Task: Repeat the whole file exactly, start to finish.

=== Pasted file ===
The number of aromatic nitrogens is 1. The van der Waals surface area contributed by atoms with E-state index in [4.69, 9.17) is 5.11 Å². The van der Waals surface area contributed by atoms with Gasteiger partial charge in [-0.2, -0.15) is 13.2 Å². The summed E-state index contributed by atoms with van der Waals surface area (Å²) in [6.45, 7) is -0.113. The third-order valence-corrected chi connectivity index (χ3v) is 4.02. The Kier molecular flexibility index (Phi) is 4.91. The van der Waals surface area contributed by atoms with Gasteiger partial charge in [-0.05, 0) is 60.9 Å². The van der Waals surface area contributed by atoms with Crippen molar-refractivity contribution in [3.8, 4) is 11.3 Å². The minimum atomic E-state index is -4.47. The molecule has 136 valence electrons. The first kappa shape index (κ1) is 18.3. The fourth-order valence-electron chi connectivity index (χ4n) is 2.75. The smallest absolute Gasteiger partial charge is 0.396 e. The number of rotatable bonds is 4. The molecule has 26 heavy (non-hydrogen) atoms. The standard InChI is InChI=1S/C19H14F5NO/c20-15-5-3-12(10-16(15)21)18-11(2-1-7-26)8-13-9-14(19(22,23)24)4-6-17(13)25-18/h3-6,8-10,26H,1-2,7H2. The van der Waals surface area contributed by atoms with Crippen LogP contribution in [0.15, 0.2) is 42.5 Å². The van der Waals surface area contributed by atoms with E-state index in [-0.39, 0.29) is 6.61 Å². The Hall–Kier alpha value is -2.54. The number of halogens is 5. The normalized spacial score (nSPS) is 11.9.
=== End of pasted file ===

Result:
The number of aromatic nitrogens is 1. The van der Waals surface area contributed by atoms with E-state index in [4.69, 9.17) is 5.11 Å². The van der Waals surface area contributed by atoms with Gasteiger partial charge in [-0.2, -0.15) is 13.2 Å². The summed E-state index contributed by atoms with van der Waals surface area (Å²) in [6.45, 7) is -0.113. The third-order valence-corrected chi connectivity index (χ3v) is 4.02. The Kier molecular flexibility index (Phi) is 4.91. The van der Waals surface area contributed by atoms with Gasteiger partial charge in [-0.05, 0) is 60.9 Å². The van der Waals surface area contributed by atoms with Crippen molar-refractivity contribution in [3.8, 4) is 11.3 Å². The minimum atomic E-state index is -4.47. The molecule has 136 valence electrons. The first kappa shape index (κ1) is 18.3. The fourth-order valence-electron chi connectivity index (χ4n) is 2.75. The smallest absolute Gasteiger partial charge is 0.396 e. The number of rotatable bonds is 4. The molecule has 26 heavy (non-hydrogen) atoms. The standard InChI is InChI=1S/C19H14F5NO/c20-15-5-3-12(10-16(15)21)18-11(2-1-7-26)8-13-9-14(19(22,23)24)4-6-17(13)25-18/h3-6,8-10,26H,1-2,7H2. The van der Waals surface area contributed by atoms with Crippen LogP contribution in [0.15, 0.2) is 42.5 Å². The van der Waals surface area contributed by atoms with E-state index in [-0.39, 0.29) is 6.61 Å². The Hall–Kier alpha value is -2.54. The number of halogens is 5. The normalized spacial score (nSPS) is 11.9.